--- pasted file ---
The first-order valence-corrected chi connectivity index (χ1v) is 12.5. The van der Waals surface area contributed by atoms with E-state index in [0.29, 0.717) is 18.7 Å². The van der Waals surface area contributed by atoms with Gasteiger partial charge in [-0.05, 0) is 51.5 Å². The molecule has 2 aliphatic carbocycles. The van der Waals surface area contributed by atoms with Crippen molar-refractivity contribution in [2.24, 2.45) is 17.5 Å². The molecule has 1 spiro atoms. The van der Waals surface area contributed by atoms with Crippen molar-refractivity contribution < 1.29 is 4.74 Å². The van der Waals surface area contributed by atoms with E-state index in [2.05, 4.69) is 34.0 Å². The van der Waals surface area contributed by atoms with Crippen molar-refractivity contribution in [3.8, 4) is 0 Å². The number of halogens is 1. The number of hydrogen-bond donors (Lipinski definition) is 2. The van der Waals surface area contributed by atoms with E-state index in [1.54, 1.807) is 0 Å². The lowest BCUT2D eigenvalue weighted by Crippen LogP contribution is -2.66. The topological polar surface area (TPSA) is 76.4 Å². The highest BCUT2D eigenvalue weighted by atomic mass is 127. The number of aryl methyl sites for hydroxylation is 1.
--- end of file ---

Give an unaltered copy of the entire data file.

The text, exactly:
The first-order valence-corrected chi connectivity index (χ1v) is 12.5. The van der Waals surface area contributed by atoms with E-state index in [0.29, 0.717) is 18.7 Å². The van der Waals surface area contributed by atoms with Gasteiger partial charge in [-0.05, 0) is 51.5 Å². The molecule has 2 aliphatic carbocycles. The van der Waals surface area contributed by atoms with Crippen molar-refractivity contribution in [2.24, 2.45) is 17.5 Å². The molecule has 1 spiro atoms. The van der Waals surface area contributed by atoms with Crippen molar-refractivity contribution < 1.29 is 4.74 Å². The van der Waals surface area contributed by atoms with E-state index in [2.05, 4.69) is 34.0 Å². The van der Waals surface area contributed by atoms with Crippen molar-refractivity contribution in [3.8, 4) is 0 Å². The number of halogens is 1. The number of hydrogen-bond donors (Lipinski definition) is 2. The van der Waals surface area contributed by atoms with E-state index in [1.54, 1.807) is 0 Å². The lowest BCUT2D eigenvalue weighted by Crippen LogP contribution is -2.66. The topological polar surface area (TPSA) is 76.4 Å². The highest BCUT2D eigenvalue weighted by atomic mass is 127. The number of aryl methyl sites for hydroxylation is 1.